Tue. Nov 19th, 2019

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Album Review: Bernard + Edith – Jem

2 min read

Already recognised as somewhat of a frontrunner amongst their city’s underground music scene, Manchester-based electronic-pop duo Bernard + Edith are geared up to bring their experimental sound to a wider audience, with the release of their debut album Jem. While their innocuous name (the middle names of members Greta Carroll and Nick Delap) conjures images of old-timey neighbours with a taste for tradition, ‘Bernard + Edith’ is an anachronism amid a soundscape of musical and textural experimentation.

Bernard & Edith JemOpening the LP is the atmospheric Wurds, a moody track built on hypnotic layering of repeating and evolving motifs. Dagger continues in the same mesmerising manner, as glimmering synths and sparse instrumentals flicker around Carroll’s voice, ebbing and flowing in both texture and tempo. Reverberating in the haunting vocal harmonies and shimmering electronica of tracks like Crocodiles and Tidal Wave are some of the pair’s most notable influences the Cocteau Twins and Portishead.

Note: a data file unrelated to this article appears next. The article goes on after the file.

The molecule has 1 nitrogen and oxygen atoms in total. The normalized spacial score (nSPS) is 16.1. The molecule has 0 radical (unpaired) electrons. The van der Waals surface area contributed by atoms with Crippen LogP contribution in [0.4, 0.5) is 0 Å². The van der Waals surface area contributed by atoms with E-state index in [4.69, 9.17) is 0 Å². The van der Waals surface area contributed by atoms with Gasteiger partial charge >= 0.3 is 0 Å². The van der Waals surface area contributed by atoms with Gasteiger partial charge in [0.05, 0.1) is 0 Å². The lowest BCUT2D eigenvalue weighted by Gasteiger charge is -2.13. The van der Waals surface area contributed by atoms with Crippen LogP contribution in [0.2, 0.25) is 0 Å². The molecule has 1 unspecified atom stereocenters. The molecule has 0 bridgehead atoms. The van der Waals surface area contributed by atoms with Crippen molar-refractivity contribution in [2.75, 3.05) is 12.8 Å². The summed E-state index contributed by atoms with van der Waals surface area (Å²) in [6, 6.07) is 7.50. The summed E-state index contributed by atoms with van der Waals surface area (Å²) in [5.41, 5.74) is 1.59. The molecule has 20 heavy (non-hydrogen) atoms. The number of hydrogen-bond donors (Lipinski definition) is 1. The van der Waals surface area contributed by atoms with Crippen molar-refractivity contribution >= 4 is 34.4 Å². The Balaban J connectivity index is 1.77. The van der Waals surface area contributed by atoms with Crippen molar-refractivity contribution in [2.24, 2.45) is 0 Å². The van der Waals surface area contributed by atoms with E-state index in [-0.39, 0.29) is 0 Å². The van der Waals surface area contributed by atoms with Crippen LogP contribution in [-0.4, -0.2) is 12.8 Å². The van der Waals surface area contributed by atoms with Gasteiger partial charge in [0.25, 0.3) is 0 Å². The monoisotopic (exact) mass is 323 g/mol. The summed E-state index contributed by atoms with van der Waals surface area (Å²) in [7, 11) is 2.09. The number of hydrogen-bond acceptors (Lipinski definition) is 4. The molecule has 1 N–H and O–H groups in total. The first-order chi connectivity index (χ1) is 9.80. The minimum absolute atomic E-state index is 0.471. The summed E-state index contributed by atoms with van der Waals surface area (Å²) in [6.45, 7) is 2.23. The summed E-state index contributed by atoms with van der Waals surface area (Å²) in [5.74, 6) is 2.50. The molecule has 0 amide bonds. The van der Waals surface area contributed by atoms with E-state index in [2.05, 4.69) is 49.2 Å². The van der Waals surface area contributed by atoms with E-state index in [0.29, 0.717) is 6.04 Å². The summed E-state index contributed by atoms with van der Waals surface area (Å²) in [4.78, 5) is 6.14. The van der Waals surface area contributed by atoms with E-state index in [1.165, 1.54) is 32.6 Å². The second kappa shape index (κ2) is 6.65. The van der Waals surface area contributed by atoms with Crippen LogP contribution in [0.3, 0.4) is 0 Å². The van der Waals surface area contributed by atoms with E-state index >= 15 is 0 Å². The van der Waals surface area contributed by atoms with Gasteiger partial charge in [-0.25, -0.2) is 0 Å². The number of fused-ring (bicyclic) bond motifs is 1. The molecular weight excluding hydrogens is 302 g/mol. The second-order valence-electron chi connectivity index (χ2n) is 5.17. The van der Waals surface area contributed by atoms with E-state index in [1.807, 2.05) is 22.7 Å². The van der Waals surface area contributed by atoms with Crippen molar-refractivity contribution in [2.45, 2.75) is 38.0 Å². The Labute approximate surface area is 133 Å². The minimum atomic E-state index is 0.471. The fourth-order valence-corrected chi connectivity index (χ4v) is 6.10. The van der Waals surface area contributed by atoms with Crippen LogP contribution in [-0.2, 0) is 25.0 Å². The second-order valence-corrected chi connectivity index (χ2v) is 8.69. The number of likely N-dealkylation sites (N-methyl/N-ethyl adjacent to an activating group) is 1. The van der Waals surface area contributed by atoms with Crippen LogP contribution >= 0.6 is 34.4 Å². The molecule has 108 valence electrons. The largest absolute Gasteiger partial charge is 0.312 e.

Instrumental China marks the middle of the LP; its musical influences are so generically, and tactlessly ‘Eastern’ the track borders on tasteless. Fortunately Jem’s second half doesn’t follow China’s example. From here tracks like Heartache and Rosemary exhibit Carroll’s sinister vocals that, while don’t quite measure up to the singer’s jazz idols Nina Simone and Billie Holiday, are perfectly accompanied by Delap’s shadowy, humming production. Lead single Poppy is equal parts unsettling and danceable, with its marriage of infectious beats and dissonant chimes, before the album winds down with the softer, subdued tracks Girls Night Out and Young Woman.

Overall Jem is an incredibly interesting album, awash with strange invention and experimentation. Bernard + Edith explore curious soundscapes with an artfulness that is palpable, and embraced. A more nuanced navigation of musical and cultural influences in the duo’s future efforts could push Bernard + Edith to a more perceptive frontier.